TORONTO — Rev. David Reilander, a priest from Hamilton diocese and recently from Whitehorse diocese, has been appointed president of Catholic Missions In Canada (CMIC), an organization serving the Canadian home missions, effective Sept. 1, 2016.
Reilander succeeds Rev. Philip Kennedy, who has visited many of the missions in Canada during his decade-long presidency, and served previously in parishes throughout the Archdiocese of Toronto and in ministries of the Diocese of Thunder Bay. After a year’s sabbatical, Kennedy will serve as pastor at a parish in the Archdiocese of Toronto.
Reilander joins the organization after spending the past few years as rector at Sacred Heart Cathedral in Whitehorse, Yukon, as well as serving in several missions in the Diocese of Whitehorse — the same ones supported by Catholic Missions In Canada.
Born in Hamilton, Ontario, Reilander completed his bachelor’s degree (summa cum laude) from McMaster University before pursuing formation studies at St. Augustine’s Seminary in 1982, where he graduated with a master’s degree in divinity.
As well as completing a postgraduate degree in theology from Saint Paul University, Reilander also holds a master’s degree in theology (magna cum laude) from Regis College. He was ordained to the priesthood in 1986. Since then, Reilander has been pastor in parishes in and around Owen Sound and the Hamilton area, including St. Mary of the Assumption (Brantford, Ont.), and St. Mary and the Missions (Owen Sound, Ont.). At St. Mary and the Missions, he ministered to seven mission churches covering the Bruce Peninsula as well as trained future pastors.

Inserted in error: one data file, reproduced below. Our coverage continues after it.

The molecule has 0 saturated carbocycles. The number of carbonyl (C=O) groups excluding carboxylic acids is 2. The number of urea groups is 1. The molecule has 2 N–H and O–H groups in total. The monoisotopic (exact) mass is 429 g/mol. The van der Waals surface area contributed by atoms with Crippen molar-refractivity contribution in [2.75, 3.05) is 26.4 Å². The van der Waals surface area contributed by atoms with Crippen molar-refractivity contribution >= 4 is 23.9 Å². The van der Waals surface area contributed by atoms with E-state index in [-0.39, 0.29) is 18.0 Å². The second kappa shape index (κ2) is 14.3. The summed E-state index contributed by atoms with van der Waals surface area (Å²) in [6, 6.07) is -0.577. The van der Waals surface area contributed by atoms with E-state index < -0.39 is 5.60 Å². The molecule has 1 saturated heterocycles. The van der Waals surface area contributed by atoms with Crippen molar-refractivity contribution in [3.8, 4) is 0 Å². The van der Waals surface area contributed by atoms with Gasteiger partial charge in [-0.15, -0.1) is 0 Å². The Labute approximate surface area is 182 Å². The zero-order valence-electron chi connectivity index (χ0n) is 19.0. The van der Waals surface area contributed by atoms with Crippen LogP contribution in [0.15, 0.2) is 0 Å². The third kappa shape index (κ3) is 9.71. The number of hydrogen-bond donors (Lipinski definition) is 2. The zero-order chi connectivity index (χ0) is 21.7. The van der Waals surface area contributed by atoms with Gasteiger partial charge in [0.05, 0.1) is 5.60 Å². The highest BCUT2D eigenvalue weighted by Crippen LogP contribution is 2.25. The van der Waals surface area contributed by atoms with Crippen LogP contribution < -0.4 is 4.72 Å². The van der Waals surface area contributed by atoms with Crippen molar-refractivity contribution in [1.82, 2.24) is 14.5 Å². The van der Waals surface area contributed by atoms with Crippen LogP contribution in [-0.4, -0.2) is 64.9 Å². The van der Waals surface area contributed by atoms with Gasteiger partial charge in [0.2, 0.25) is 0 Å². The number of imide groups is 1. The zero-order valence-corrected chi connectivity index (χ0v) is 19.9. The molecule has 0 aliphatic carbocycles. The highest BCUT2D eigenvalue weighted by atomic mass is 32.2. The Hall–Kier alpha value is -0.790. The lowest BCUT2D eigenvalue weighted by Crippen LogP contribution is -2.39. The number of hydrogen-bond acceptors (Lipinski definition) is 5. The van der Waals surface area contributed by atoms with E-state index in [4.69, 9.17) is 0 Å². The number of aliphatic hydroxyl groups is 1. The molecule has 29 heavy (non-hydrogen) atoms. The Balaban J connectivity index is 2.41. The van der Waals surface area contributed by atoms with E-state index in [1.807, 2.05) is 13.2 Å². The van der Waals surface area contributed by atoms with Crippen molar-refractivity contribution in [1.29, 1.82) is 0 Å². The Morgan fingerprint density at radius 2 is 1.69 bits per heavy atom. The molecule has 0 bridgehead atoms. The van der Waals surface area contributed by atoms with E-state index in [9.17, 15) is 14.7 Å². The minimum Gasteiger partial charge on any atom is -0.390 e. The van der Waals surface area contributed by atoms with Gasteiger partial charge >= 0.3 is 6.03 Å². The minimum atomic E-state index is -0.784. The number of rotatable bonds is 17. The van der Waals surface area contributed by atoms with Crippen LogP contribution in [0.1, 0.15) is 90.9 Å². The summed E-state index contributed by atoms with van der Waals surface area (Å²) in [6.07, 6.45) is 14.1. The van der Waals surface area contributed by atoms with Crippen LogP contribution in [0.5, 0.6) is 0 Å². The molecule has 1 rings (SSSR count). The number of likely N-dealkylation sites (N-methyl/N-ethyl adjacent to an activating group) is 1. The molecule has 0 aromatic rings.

As a priest in the Diocese of Hamilton, Reilander served as founding board member of the Residential Hospice of Grey Bruce in Owen Sound and as the Bishop’s Representative to the St. Joseph’s Hospital Reproductive Issues Committee and various ethics committees in the Hamilton health care system. He has also served as vicar-general and chancellor in the Diocese of Whitehorse.
Using his experience and first-hand knowledge of the circumstances in the missions, Reilander hopes to extend the work Kennedy and the Catholic Missions staff had started.
He writes: “I’ve enjoyed my time in the subarctic and the people who make the missions so special and welcoming. However, I’ve come to realize how missions depend on the work of the CMIC staff. Without the financial and spiritual support, many congregations and their church buildings would not exist and the Catholic banner would not fly. It’s all about the proclamation of the Gospel to the person in an isolated and, usually, poor place.”
To learn more about Catholic Missions In Canada and Reilander, please pick up the Fall 2016 issue of Catholic Missions In Canada, found online through their website (www.cmic.info), or by calling their office for a copy or subscription at 1-866-937-2642.